I am Curious (Yellow)
In fact, the much-touted sexuality of the film only arrives after we have already gotten to know the main character, Lena Nyman (playing a fictionalized version of herself), who is seen interviewing politicians and people on the street about Sweden's class system. An acting student currently involved with Vilgot Sjöman, the film's director also playing "himself," she is deeply concerned with social injustice and becomes involved with Börje Ahlstedt, a retail salesman with other women in his life. Their affair leads to tension elsewhere in her life as the film switches back and forth between real life and drama, often multiple times within the same scene.
Director Sjöman was one of the directors who built a career at Filmstaden, Sweden's film studio established by Svensk Filmindustri and home to other filmmakers like Ingmar Bergman and Victor Sjöström. Given a finite amount of black and white film stock and a low budget to make any film he wanted without restrictions, Sjöman set out to make a pair of films based on the two colors of the Swedish flag, yellow and blue. He saw them not as a film and its sequel but filmic parallels telling the same story with different material. His audacious concept even extended to getting an interview for the film with Martin Luther King, Jr., which was scheduled to be conducted with Lena but, due to her unavailability at short notice, had to be conducted by Sjöman himself.
Upon its release, I Am Curious (Yellow) caused some controversy in its native country and was banned in Norway, but that was nothing compared to the firestorm to come. Grove Press publisher Barney Rosset, the man behind the publishing of such volatile novels as Tropic of Cancer, acquired the film for $100,000, only to have it seized by U.S. customs and declared obscene. A much-touted court battle ensued with attorney Edward de Grazia stepping in to defend its frank portrayal of women's rights and sexual liberty. Despite an initial defeat, the legal process continued with Rosset eventually prevailing, paving the way for a box office smash and pop culture phenomenon in the same era Broadway was gasping at the counterculture taboo smashing in Hair. Apart from initiating the flood of envelope-pushing erotic films that took over many art house theaters until the advent of Deep Throat the following decade, the film became a common reference in pop culture including, curiously enough, a slew of TV shows ranging from Get Smart and The Simpsons to a particularly infamous episode of Moonlighting.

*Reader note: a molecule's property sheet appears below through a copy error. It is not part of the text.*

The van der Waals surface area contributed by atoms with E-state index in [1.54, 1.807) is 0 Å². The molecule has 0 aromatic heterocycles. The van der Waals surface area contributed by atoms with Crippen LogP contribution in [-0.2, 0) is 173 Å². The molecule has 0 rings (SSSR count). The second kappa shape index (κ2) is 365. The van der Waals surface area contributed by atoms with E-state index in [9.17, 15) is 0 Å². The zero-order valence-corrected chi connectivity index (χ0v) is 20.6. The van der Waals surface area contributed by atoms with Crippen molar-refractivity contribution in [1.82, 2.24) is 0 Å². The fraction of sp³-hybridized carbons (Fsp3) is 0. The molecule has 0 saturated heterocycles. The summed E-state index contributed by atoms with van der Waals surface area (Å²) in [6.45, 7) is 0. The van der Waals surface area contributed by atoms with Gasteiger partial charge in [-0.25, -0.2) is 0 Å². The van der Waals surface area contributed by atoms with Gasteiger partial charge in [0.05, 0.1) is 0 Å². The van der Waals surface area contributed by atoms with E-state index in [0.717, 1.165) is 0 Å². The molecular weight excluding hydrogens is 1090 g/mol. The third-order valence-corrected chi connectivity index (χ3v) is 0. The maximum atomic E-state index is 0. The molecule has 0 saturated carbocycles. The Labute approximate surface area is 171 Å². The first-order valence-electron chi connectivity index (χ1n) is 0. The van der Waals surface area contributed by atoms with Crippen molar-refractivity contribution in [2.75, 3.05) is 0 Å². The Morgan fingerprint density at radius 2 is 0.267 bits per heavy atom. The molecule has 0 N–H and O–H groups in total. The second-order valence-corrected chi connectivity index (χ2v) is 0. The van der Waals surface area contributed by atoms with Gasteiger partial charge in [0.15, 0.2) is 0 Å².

With its shock value quickly eclipsed by more extreme offerings upon its wide release in 1969, the film instead offers rewards now as a snapshot of the European youth mentality with a still-surprising amount of humor (including some jabs at the Swedish royalty that still provoke chuckles). At the time many reviewers had to stand on separate sides of the dividing line between loving and loathing it, with the socially conservative Rex Reed (who had yet to appear in the far more perverse Myra Breckinridge, 1970) famously slamming it "as good for you as drinking furniture polish." With Ken Russell's Women in Love (1969) still yet to cross an English-speaking barrier with its legendary wrestling scene, this was also the first time many mainstream viewers were, ahem, exposed to frontal male nudity, the most contentious aspect of its legal wrangling with a prosecutor even interrogating Ahlstedt about the nature and extent of his costar's handling of his manhood. Now of course the nudity is more remarkable for its casual earthiness, and the film's structure can be admired as the progenitor for reality-jumbling successors ranging from Medium Cool (1969) to Borat (2006). Sjöman's experiment may be a curious footnote in cinematic history now, but just try to imagine how different films might be today without it.
By Nathaniel Thompson